IAG Flush With Cash for Market Downturn: Corporate CanadaKatia Dmitrieva
Industrial Alliance Insurance and Financial Services Inc. is poised to continue outperforming Canadian insurance peers as it shores up capital to guard against a decline in stocks.
IAG, as the insurer is known, gained 16 percent this year after raising its capital ratio to a level higher than competitors including Manulife Financial Corp., the largest Canadian life insurer by market value. The increased capital safeguards IAG, whose earnings are more sensitive to interest rates and stock prices than peers because they rely more on long-term products.
“It’s a cushion against any worst-case scenario,” Mario Mendonca, an analyst at Canaccord Genuity Inc. in Toronto, said in a phone interview May 7. “As an insurer, their earnings’ sensitivity to economic factors is still high, except now they have this trove of equity to fall back on.”
Quebec City-based IAG, the smallest Canadian insurer, issued C$237.4 million ($235.7 million) in common shares in February, raising its so-called continuing capital and surplus requirements ratio to 237 percent. Toronto-based Manulife, Canada’s largest insurer and owner of Boston-based John Hancock Financial, has a capital surplus ratio of 217 percent. Sun Life Financial Inc., the No. 3 insurer, is at 214 percent for the first quarter of 2013.
The government requires insurers carry a surplus ratio of 150 percent. When equities decline and interest rates are depressed, insurers’ liabilities can increase on contracts in which they guarantee minimum returns.
Alliance reported profit of 85 cents a share, beating the 79 cents average estimate of 11 analysts in a Bloomberg survey, and an increase from 69 cents a share in the year earlier period. Net earnings and deposits rose to a record.
“Our first quarter performance was solid on all metrics,” Alliance Chief Executive Officer Yvon Charest said in an earnings release today. “Our solvency ratio remains extremely strong and our leverage ratio shows meaningful improvement as a result of our recent capital strategy.”
IAG is Canaccord’s preferred life insurance stock and Mendonca rates it a hold.
IAG’s record-high ratio “improves the likelihood of viability in a difficult environment,” said Ian Cooke, fund manager at QV Investors Inc., which runs C$7 billion for Sentry Select Capital Corp. including IAG shares. “It provides comfort for regulators, customers, and for investors.”
The insurer’s sale of 6.3 million shares that closed on Feb. 27 led Standard & Poor’s to revise the outlook on its A+ rating to stable from negative. Manulife is rated A- and Sun Life is at A.
“Management has taken a number of proactive steps to strengthen its capital position,” S&P credit analyst David Zuber said in a Feb. 20 note.
“Insurance has been a tough space to be in for a number of years,” QV’s Cooke said in a phone interview from Calgary. “The low interest-rate environment has hampered profitability and challenged businesses.”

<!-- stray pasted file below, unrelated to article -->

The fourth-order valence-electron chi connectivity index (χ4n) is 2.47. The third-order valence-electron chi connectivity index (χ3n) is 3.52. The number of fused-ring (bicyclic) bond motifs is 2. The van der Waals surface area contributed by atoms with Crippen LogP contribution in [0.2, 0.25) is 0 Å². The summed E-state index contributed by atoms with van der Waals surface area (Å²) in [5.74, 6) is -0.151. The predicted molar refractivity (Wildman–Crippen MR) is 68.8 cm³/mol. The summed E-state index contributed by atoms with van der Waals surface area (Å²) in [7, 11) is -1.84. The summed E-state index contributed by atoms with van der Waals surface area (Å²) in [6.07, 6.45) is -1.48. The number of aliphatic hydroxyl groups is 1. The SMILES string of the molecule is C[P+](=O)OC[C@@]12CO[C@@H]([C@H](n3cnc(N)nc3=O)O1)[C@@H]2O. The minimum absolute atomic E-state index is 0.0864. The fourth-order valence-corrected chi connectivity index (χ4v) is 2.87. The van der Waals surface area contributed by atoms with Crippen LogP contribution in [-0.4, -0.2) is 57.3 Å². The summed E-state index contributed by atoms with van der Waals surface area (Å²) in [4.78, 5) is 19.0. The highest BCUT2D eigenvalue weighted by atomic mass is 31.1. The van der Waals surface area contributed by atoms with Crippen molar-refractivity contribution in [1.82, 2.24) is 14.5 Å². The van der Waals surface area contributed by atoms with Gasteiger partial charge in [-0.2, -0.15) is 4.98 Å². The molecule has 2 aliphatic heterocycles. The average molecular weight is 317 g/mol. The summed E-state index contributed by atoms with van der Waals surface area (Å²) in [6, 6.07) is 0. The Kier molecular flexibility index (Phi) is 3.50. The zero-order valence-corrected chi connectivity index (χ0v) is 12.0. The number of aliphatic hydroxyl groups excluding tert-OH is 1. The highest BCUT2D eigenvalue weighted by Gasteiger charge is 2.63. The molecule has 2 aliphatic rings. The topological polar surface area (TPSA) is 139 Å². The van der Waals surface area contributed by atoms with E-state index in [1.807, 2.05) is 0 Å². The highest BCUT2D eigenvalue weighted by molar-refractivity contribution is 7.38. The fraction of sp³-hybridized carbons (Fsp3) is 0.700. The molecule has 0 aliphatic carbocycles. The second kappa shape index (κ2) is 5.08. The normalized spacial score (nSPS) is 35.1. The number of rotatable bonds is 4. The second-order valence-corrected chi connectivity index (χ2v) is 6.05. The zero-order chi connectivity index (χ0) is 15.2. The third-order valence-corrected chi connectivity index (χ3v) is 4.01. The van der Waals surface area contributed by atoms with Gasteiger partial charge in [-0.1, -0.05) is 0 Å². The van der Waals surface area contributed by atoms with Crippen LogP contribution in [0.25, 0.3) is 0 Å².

IAG, which has a market value of about C$3.55 billion, fell 2.5 percent to C$36.27 in Toronto, the most since February. The shares have climbed 16 percent this year, compared with 15 percent for Manulife and 11 percent for Sun Life. Great-West Lifeco Inc., the second-biggest insurer, jumped 15 percent.
Over the past five years, IAG has returned 18 percent, including dividends, compared with declines of 19 percent for Sun Life and 50 percent for Manulife. The average target price for IAG for the next year as forecast by 11 analysts is C$38.91, or 7.3 percent higher than yesterday. Four analysts rate the company a buy while seven say hold, with one sell.
“IAG has had a couple of quarters now of earnings improvement and we see that trend continuing,” said Bruce Campbell, portfolio manager at Stone Castle Investment Management Inc., which oversees C$100 million including IAG stock. “We’re seeing improvement in equity markets and that improvement tends to lead to more sales in higher margin products for Industrial Alliance.”
To be sure, the company is the most exposed to interest rate changes among its competitors. A larger portion of IAG’s sales is made up of so-called universal life products, according to Peter Routledge, an analyst at National Bank Financial in Toronto. The company manages these long-term investment products, opening the risk that the company’s assumption of interest rates will be wrong, Routledge said.
The Canadian benchmark overnight rate, which has been 1 percent since September 2010, won’t rise until the third quarter of 2014, according to a forecast of 18 economists by Bloomberg News. In the U.S., the rate isn’t expected to rise until after 2014, a Bloomberg survey of 61 economists shows.
“The path of long-term interest rates poses the greatest risk” to Canadian insurers, Routledge said in an April 18 note to clients. IAG is the most at risk in a continued low rate environment which will persist “for an extended period,” he said.